NEWS BLOG (WSAU) We’re getting a fascinating lesson on how government works, or doesn’t work, over the last 48 hours in Washington.
The Asian Carp is already in the Mississippi River. These fish are non-native species and cause damage to the aquatic eco-system. They are tremendous eaters, and crowd out native fish like walleye. Sport and recreational fishing is at risk.
Debate has centered on Chicago’s shipping and sanitary canals. If a canal lock in Chicag is closed, the Carp might be kept out of the Great Lakes. It's not a perfect solution. The locks were not intended to be fish-barriers. Chicago wants to keep them open for shipping and economic concerns. The other Great Lakes states want the canals closed.
The White House held a ‘Carp Summit’ yesterday. There are congressional hearings today.
Governor Doyle held a teleconference with reporters yesterday. By all accounts, our Governor will not get what he wants. But he told reporters yesterday how happy he was with the outcome of the meeting. The federal government unveiled a 48-page invasive species control study, backed by some $70-million dollars worth of funding. The issue has been raised with President Obama and his top science advisors. But the locks on the Chicago canal will stay open. The city already has a court order backing its position.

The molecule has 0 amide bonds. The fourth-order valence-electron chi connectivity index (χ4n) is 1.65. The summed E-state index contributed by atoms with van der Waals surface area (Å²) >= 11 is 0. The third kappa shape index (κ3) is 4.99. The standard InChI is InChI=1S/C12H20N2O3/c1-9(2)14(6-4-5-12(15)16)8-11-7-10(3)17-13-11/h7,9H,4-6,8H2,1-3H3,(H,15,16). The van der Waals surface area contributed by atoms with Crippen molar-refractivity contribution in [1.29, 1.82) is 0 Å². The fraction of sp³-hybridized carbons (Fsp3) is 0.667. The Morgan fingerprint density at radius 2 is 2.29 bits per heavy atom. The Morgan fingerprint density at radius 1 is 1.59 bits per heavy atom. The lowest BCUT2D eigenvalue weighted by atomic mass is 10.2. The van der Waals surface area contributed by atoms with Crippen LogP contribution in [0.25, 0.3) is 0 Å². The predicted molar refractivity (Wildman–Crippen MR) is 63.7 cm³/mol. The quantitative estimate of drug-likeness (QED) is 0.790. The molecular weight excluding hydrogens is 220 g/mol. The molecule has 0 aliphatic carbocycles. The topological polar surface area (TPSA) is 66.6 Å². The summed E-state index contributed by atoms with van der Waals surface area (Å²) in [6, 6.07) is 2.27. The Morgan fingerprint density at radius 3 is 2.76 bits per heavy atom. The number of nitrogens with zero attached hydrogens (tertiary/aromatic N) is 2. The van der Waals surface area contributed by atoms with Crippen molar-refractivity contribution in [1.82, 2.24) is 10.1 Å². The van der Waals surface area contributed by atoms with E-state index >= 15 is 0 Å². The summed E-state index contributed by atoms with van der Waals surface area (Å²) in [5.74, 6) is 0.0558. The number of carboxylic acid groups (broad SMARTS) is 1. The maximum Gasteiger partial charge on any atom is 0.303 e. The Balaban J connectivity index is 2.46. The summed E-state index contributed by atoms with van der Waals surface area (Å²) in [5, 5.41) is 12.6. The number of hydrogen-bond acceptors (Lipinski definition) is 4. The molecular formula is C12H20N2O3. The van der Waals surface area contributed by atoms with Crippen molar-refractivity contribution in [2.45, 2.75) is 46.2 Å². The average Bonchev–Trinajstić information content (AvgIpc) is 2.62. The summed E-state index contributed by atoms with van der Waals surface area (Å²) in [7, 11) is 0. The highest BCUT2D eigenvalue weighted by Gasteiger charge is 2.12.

This is what constitutes a success in Washington. A study. Spending money. Making an issue “higher profile” with the powers that be. But none of those things will solve the problem. As long as the locks are open, the lakes are at risk. Is there anyone who doubts that we’ll study the problem, spend the money, and the Great Lakes will still be infested?
This is an insignificant issue for the overall federal government… barely a blip on the radar screen compared to health care, jobs, the budget, the deficit. But it’s a microcosm of what’s wrong. We are far better at spending money than solving problems. I know what the outcome will be. The only question is how much we’ll spend before we fail.
Operations Manager-Midwest Communications, Wausau